A Novel Game Theoretic And Voting Mechanism Based Approach For Carbon Emissions Reduction
Shelke, Sunil Sitaram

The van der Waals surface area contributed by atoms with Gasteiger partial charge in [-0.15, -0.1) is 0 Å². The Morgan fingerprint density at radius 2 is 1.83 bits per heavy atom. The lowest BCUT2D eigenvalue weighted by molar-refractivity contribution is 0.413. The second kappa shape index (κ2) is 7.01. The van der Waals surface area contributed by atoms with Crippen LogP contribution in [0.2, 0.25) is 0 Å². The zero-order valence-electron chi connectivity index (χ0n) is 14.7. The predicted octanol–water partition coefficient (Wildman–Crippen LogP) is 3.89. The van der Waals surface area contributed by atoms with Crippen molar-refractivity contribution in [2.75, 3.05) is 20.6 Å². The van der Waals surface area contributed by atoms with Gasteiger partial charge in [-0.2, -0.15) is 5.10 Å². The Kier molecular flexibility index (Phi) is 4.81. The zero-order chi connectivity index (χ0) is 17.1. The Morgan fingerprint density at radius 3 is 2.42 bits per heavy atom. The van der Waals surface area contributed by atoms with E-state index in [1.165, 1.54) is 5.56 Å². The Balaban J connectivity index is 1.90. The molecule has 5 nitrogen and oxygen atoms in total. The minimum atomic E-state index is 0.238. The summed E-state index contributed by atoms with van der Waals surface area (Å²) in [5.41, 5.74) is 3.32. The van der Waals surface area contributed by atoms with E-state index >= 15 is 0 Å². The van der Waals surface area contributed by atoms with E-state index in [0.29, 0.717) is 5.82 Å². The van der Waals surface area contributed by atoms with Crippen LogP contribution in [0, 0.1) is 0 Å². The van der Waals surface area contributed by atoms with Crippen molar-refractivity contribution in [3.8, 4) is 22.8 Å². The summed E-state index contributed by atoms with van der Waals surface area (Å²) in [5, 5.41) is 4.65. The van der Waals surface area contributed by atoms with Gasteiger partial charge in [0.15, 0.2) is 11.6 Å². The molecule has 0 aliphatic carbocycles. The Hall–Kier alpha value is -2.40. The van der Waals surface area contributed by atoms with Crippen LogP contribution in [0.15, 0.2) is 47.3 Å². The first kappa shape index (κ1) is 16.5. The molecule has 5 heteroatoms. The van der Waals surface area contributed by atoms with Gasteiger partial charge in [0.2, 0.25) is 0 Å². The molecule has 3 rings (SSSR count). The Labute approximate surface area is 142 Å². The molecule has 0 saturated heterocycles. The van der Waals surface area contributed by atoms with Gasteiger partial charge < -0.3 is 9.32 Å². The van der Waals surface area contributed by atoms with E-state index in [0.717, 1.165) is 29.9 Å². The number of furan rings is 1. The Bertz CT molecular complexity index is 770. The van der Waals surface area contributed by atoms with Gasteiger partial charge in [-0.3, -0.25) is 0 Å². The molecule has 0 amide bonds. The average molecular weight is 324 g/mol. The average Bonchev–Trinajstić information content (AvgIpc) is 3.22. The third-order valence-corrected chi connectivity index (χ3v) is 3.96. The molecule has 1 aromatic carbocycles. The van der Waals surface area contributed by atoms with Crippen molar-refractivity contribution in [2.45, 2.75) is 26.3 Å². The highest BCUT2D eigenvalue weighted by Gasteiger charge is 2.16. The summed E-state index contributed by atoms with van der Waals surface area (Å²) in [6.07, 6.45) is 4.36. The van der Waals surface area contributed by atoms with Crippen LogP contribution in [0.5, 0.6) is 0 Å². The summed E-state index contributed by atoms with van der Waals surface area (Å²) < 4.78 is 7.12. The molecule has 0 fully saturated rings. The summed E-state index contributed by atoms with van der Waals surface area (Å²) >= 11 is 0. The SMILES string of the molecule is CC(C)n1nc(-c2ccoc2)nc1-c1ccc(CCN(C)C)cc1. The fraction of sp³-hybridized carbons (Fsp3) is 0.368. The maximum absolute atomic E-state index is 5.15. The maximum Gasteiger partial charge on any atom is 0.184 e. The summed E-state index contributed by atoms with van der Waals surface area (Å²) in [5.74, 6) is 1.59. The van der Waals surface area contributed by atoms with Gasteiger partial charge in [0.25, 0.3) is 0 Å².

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Global warming is currently a major challenge facing the world. There are widespread ongoing efforts in the form of summits, conferences, etc., to find satisfactory ways of surmounting this challenge. The basic objective of all such efforts can be summarized as conception and formation of protocols to reduce the pace of global carbon levels. Game theory and mechanism design provide a natural modeling tool for capturing the strategic dynamics involved in global warming related problems. This dissertation explores for the first time the use of voting mechanisms in the context of solving the central problems, namely, allocation of emission caps and reduction quotas to strategic emitting agents (countries). The contribution of this dissertation is two-fold. The first contribution is to develop an elegant game theoretic model that accurately captures the strategic interactions among different emitting agents in a global warming setting. This model facilitates a convenient way of exploring a mechanism design approach for solving important allocation problems in the global warming context. The second contribution is to propose and explore a novel approach, based on voting mechanisms, to solve two problems: (1) allocating emission caps and (2) allocating reduction quotas to strategic agents. Our work investigates the use of voting mechanisms that satisfy four desirable properties: (1) non-dictatorship, (2) strategy-proofness, (3) efficiency, and (4) anonymity. In particular, we explore the median selection, maximum order statistic selection, and general Kth order statistic selection voting mechanisms. Our results clearly show that only trivial allocations satisfy all the above properties simultaneously. We next investigate the use of voting mechanisms for the dual problem, namely, allocation of emission reductions to emitting agents. Here, we show that non-trivial allocations are possible, however an important property, individual rationality, might be compromised. The investigations in the thesis bring out certain limitations in applying voting mechanisms that satisfy all the four properties above. Nevertheless, the insights obtained provide valuable guidelines for solving emission allocation related problems in a principled and informed way.